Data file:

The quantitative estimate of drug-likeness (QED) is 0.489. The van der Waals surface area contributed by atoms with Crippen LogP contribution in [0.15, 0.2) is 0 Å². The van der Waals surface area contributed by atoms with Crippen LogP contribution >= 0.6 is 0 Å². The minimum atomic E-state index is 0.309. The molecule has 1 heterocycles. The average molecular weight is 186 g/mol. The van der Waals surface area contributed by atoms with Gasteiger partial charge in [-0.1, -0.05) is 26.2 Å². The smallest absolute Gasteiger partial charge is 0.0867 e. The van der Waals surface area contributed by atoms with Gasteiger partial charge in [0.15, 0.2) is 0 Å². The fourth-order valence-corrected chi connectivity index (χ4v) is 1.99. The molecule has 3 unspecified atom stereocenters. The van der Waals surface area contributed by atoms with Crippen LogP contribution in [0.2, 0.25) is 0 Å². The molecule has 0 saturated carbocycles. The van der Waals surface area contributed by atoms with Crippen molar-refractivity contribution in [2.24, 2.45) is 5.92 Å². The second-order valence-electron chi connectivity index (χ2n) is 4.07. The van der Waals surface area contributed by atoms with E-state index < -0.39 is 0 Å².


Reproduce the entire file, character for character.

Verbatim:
The quantitative estimate of drug-likeness (QED) is 0.489. The van der Waals surface area contributed by atoms with Crippen LogP contribution in [0.15, 0.2) is 0 Å². The van der Waals surface area contributed by atoms with Crippen LogP contribution >= 0.6 is 0 Å². The minimum atomic E-state index is 0.309. The molecule has 1 heterocycles. The average molecular weight is 186 g/mol. The van der Waals surface area contributed by atoms with Gasteiger partial charge in [-0.1, -0.05) is 26.2 Å². The smallest absolute Gasteiger partial charge is 0.0867 e. The van der Waals surface area contributed by atoms with Gasteiger partial charge in [0.15, 0.2) is 0 Å². The fourth-order valence-corrected chi connectivity index (χ4v) is 1.99. The molecule has 3 unspecified atom stereocenters. The van der Waals surface area contributed by atoms with Crippen LogP contribution in [0.2, 0.25) is 0 Å². The molecule has 0 saturated carbocycles. The van der Waals surface area contributed by atoms with Crippen molar-refractivity contribution in [2.24, 2.45) is 5.92 Å². The second-order valence-electron chi connectivity index (χ2n) is 4.07. The van der Waals surface area contributed by atoms with E-state index < -0.39 is 0 Å².